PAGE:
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From "Jack Krupansky" <j...@basetechnology.com>
Subject Re: Dynamic data model design questions
Date Sun, 21 Apr 2013 19:07:19 GMT
1. Relatively small numbers of dynamic fields are fine. 20-40 would be fine. 
1,000 would become problematic. "hundreds" would also likely be problematic, 
but it would depend on the application and its data.
2. Sparse dynamic fields are less problematic than larger numbers of fully 
populated fields.
3. Keep the field names to Java-like rules, no special characters, just 
letters, digits, and underscores.
4. Keep the field name length relative short - don't store large data values 
in the field names themselves.

Generally, "know your data". Static is preferable, but if your data gets too 
dynamic and you no longer have any clue as to how fields there are, how many 
are populated, and what the profile is for the field values, then you won't 
be able to keep on top of what's going on in your index.

-- Jack Krupansky

-----Original Message----- 
From: Marko Asplund
Sent: Saturday, April 20, 2013 4:16 PM
To: solr-user
Subject: Re: Dynamic data model design questions

Jack Krupansky wrote:

> In general, Solr is much more friendly towards static data models. Yes, 
> you
> can use dynamic fields, but use them in moderation. The more heavily you
> lean on them, the more likely that you will eventually become unhappy with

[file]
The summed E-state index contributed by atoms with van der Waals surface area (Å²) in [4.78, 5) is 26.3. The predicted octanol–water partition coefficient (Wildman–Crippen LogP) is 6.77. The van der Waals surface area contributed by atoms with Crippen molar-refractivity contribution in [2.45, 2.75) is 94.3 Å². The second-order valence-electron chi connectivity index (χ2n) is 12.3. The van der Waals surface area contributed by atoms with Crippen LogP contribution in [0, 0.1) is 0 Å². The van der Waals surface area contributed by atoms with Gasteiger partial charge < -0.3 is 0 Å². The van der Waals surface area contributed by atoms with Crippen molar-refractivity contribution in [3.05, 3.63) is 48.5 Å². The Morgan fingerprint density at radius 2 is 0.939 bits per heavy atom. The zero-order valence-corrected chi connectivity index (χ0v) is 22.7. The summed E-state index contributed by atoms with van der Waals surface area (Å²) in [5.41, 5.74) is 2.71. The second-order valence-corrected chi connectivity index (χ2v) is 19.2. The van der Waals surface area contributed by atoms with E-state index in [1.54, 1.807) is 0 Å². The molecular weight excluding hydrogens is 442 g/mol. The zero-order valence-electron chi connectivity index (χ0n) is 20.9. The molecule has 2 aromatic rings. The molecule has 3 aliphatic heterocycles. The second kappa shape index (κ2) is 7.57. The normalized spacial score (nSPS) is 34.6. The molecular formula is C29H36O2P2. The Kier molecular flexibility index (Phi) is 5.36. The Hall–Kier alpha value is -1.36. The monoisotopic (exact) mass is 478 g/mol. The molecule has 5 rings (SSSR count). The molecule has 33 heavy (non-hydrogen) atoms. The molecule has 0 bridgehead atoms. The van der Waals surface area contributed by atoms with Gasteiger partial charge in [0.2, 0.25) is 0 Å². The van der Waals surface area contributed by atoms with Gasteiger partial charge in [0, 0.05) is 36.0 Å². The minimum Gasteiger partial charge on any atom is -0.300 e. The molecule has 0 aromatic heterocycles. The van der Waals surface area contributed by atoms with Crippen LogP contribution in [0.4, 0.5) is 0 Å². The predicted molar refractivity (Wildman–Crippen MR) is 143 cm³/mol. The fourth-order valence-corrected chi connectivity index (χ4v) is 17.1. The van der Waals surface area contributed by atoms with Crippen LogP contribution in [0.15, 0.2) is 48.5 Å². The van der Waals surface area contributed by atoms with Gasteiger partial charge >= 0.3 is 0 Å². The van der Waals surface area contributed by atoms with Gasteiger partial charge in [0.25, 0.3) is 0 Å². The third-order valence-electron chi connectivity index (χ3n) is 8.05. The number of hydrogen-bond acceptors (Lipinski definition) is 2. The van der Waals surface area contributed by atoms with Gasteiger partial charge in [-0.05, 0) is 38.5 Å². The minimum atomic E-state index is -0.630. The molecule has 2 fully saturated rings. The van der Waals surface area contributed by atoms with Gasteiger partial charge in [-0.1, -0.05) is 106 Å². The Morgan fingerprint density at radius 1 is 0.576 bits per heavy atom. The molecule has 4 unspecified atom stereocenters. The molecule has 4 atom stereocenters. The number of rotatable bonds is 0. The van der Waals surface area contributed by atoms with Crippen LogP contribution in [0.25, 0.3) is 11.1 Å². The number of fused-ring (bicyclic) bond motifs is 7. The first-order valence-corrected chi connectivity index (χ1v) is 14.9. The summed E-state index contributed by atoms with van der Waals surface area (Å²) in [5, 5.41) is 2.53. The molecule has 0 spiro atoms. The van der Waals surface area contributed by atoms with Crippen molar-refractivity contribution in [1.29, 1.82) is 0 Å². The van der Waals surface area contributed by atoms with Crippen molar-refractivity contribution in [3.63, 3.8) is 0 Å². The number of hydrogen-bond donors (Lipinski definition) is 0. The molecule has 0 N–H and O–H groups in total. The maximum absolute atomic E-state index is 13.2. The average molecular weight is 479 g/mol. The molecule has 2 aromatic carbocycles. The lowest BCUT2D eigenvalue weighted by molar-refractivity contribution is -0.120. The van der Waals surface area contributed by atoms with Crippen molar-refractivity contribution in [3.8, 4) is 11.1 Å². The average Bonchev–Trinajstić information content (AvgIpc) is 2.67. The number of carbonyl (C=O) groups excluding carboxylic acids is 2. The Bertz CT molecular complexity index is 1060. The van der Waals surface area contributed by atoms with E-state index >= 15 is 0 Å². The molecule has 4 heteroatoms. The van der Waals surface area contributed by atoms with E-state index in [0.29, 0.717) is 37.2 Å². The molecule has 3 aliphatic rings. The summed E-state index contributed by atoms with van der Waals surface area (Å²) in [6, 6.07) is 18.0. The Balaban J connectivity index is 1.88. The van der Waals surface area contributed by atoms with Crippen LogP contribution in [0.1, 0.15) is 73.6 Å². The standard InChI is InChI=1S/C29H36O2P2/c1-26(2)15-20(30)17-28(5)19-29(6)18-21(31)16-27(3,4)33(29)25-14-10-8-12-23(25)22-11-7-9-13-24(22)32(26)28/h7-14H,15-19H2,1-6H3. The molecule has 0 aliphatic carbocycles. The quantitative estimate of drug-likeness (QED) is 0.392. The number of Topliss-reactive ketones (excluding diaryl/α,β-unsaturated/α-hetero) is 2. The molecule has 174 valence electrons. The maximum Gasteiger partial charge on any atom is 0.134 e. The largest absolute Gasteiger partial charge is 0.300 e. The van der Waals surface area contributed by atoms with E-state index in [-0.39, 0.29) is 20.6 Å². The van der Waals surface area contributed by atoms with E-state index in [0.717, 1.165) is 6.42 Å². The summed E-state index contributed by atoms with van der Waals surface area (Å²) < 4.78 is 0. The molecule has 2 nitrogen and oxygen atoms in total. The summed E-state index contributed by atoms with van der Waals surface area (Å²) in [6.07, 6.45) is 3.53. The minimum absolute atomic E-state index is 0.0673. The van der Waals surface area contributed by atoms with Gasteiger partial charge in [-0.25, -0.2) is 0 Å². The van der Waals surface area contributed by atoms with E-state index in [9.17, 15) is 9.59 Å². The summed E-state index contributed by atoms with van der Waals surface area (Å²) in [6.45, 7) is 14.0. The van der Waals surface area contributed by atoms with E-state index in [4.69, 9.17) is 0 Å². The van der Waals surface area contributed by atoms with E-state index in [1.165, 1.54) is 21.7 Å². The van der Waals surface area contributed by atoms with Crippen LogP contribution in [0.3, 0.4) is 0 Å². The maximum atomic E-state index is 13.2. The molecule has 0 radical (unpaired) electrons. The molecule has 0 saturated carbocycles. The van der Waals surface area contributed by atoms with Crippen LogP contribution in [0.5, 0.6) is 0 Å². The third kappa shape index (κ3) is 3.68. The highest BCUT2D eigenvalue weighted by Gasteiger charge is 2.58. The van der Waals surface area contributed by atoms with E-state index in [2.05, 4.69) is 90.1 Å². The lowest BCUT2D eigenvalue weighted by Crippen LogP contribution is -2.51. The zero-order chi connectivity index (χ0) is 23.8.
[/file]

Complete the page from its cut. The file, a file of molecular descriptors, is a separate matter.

> Solr.

Can you concrete examples of what kinds of issues should I expect to
face when using a data model with only dynamic fields?
We've requirements that quite explicitly direct us into using dynamic
fields and I'd like to understand what kinds of problems we might end
up having.

> How many fields are we talking about here?

The data model is designed to be dynamic, so the number is not fixed,
but I'm expecting there'll be perhaps about 20-40 fields.

> The trick with Solr is not to brute-force flatten your data model (as you
> appear to be doing), but to REDESIGN your data model so that it is more
> amenable to a flat data model, and takes advantage of Solr's features. You
> can use multiple collections for different types of data. And you can
> simulate joins across tables by doing a sequence of queries (although it
> would be nice to have a SolrJ client-side method to do that in one API
> call.)

We're storing arbitrarily complex object graphs in a data store and
want to use Solr for implementing search property field search.
It may be difficult to use a flatter data model, but I'll consider
this option as well.

thanks!

marko 


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